A curious case of inculturation? Advent becomes the new Christmas and Justin Welby becomes the new Archbishop of Canterbury. Is there more to come?

The Roman Catholic Church has a long and developed understanding of inculturation, by which is meant the way in which the Church adapts itself to non-Christian cultures and correspondingly the influence those cultures have on the teachings and life of the Church. This phenomenon is not restricted to the Latin Church but appears in other denominations as well, not least within the Anglican Communion.

A challenging but interesting example of this can be found in Anglican missionaries and their position regarding the practice of polygamy in African mission situations, culminating in the Lambeth Conference of 1888, which formally endorsed the refusal by missionaries to allow men in polygamous relationships to become Christians¹. This was reversed by the Conference held one hundred years later². Somehow the Church seems to have addressed a seemingly intractable problem.

There are many other examples of the Church adjusting to times and circumstances but as Christmas approaches it may be noted that this, the second most important season of the Christian Church, itself owes its origin to a process of inculturation. In somewhat obscure circumstances it appears that the old and debauched Roman season of Saturnalia from 17th – 25th December was ‘Christianised’, cleaned up and sanctified by giving the otherwise unknown birthday of Christ a date coinciding with the end of Saturnalia in order to metamorphose it (not altogether successfully, as it lingered in various forms for centuries) into something holy. By way of further sanctification and preparation the season of Advent emerged as a pre-Christmas time of penitence, fasting and reflection on the last things and the final return of Christ.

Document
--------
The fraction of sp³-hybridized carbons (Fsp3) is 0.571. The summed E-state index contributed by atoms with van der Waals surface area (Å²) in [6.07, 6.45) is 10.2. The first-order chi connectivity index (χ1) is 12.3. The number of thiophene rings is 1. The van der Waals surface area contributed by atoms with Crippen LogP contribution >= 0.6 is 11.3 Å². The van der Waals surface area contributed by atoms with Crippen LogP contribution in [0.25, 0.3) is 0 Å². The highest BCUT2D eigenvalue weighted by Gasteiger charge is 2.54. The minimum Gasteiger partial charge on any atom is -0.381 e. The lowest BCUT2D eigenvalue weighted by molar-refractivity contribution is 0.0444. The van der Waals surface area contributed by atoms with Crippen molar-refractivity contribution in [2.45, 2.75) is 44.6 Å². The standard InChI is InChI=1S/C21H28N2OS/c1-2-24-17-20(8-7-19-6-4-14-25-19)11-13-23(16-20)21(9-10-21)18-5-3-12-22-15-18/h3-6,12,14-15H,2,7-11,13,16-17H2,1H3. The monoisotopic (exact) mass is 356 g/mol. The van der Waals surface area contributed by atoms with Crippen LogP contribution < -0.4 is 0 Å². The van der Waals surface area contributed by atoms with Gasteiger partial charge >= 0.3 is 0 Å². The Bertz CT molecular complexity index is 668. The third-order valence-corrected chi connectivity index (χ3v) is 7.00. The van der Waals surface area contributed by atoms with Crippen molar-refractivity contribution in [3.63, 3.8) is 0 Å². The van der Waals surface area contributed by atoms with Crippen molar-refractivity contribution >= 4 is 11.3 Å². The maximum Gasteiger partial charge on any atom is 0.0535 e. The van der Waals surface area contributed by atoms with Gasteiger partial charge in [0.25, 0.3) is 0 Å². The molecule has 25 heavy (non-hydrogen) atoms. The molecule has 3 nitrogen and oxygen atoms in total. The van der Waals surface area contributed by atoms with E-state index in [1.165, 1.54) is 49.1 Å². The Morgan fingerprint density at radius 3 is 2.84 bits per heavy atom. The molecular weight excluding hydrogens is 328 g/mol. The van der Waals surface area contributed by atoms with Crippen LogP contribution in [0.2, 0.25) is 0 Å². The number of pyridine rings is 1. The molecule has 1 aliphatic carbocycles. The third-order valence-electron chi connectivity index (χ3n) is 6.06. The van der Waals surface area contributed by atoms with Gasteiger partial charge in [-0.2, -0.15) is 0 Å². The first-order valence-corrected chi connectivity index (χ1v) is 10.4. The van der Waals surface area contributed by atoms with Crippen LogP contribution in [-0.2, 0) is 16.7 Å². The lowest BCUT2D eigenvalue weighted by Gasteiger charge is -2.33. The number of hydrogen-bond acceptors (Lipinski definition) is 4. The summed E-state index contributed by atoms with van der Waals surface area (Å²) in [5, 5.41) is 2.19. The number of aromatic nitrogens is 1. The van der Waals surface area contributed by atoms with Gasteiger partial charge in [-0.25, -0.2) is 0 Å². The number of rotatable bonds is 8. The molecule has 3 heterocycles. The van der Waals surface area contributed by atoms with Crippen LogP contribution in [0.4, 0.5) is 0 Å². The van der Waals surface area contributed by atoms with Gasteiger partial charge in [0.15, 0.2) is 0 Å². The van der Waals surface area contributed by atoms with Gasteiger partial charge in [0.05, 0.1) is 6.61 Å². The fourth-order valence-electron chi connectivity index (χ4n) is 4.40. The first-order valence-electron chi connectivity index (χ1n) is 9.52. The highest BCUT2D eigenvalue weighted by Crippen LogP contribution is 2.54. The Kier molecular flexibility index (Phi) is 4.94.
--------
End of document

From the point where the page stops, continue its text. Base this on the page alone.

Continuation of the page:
Today new pressures for inculturation are emerging where, since about the middle of the last century, growing commercial pressure has manifested a change in the way in which Christmas is now celebrated. Less emphasis is laid on the day (and following twelve days) and more on the anticipation of the festival. Anecdotal and often amusing evidence of this lies in stories of summertime Christmas card sales and early appearances of decorated Christmas trees – themselves a result of inculturation.

Advent is therefore under increasing pressure as a penitential season, mutating slowly into an extension of the Christmas season. Candlelit Advent Carol Services are hard to distinguish from their Nine Lessons and Carols counterparts, which in any case themselves proliferate throughout December. For example, in December 2012 St Paul’s Cathedral in London, England, will host no less than nineteen carol services for various organisations, all before Christmas and all during Advent. Arguably, and despite heroic rearguard actions by some clergy, Advent is the new Christmas.

Correspondingly, a new season of penitence and reflection has emerged that effectively replaces Advent with a novel form of Advent-like reflection. The Kingdom Season is one that has had its most recent developments in the ‘need to do something about November’. Closely shadowing the end of Roman Catholic ‘Ordinary Time’ and with a backward glance at the old Protestant ‘Kingdomtide’, since the beginning of Anglican Common Worship in 2000, the contemporary Kingdom Season has flowered. This season not only embraces All Saints and All Souls-tide but also the formative acts of  Remembrance that are associated in penitential ceremonies that had their origin in the futility and destructive consequences of the First World War. Remembrance has further developed throughout the twentieth century to include observations and commemorations associated with a variety of other subsequent conflicts and wars.